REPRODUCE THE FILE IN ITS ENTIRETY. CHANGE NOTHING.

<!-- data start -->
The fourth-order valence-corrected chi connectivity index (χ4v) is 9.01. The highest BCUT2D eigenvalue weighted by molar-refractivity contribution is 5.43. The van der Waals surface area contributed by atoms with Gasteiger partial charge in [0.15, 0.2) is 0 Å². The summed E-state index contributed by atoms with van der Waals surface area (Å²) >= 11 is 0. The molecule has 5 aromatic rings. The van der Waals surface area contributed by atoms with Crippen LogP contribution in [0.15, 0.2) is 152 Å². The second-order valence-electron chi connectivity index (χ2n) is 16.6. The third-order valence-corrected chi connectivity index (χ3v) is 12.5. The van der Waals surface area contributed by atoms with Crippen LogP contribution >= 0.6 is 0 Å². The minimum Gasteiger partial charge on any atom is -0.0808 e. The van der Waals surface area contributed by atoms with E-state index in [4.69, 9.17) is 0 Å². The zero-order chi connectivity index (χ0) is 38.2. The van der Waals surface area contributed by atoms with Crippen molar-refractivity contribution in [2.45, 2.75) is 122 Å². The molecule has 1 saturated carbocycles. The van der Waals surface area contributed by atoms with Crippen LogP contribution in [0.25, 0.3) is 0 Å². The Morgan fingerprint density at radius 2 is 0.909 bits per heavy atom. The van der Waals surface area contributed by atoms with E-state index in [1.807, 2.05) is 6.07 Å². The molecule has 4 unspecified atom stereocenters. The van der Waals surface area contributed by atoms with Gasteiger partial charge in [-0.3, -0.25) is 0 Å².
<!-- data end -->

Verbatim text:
The fourth-order valence-corrected chi connectivity index (χ4v) is 9.01. The highest BCUT2D eigenvalue weighted by molar-refractivity contribution is 5.43. The van der Waals surface area contributed by atoms with Gasteiger partial charge in [0.15, 0.2) is 0 Å². The summed E-state index contributed by atoms with van der Waals surface area (Å²) >= 11 is 0. The molecule has 5 aromatic rings. The van der Waals surface area contributed by atoms with Crippen LogP contribution in [0.15, 0.2) is 152 Å². The second-order valence-electron chi connectivity index (χ2n) is 16.6. The third-order valence-corrected chi connectivity index (χ3v) is 12.5. The van der Waals surface area contributed by atoms with Crippen LogP contribution >= 0.6 is 0 Å². The minimum Gasteiger partial charge on any atom is -0.0808 e. The van der Waals surface area contributed by atoms with E-state index in [4.69, 9.17) is 0 Å². The zero-order chi connectivity index (χ0) is 38.2. The van der Waals surface area contributed by atoms with Crippen molar-refractivity contribution in [2.45, 2.75) is 122 Å². The molecule has 1 saturated carbocycles. The van der Waals surface area contributed by atoms with Crippen LogP contribution in [0.25, 0.3) is 0 Å². The Morgan fingerprint density at radius 2 is 0.909 bits per heavy atom. The van der Waals surface area contributed by atoms with E-state index in [1.807, 2.05) is 6.07 Å². The molecule has 4 unspecified atom stereocenters. The van der Waals surface area contributed by atoms with Gasteiger partial charge in [-0.3, -0.25) is 0 Å².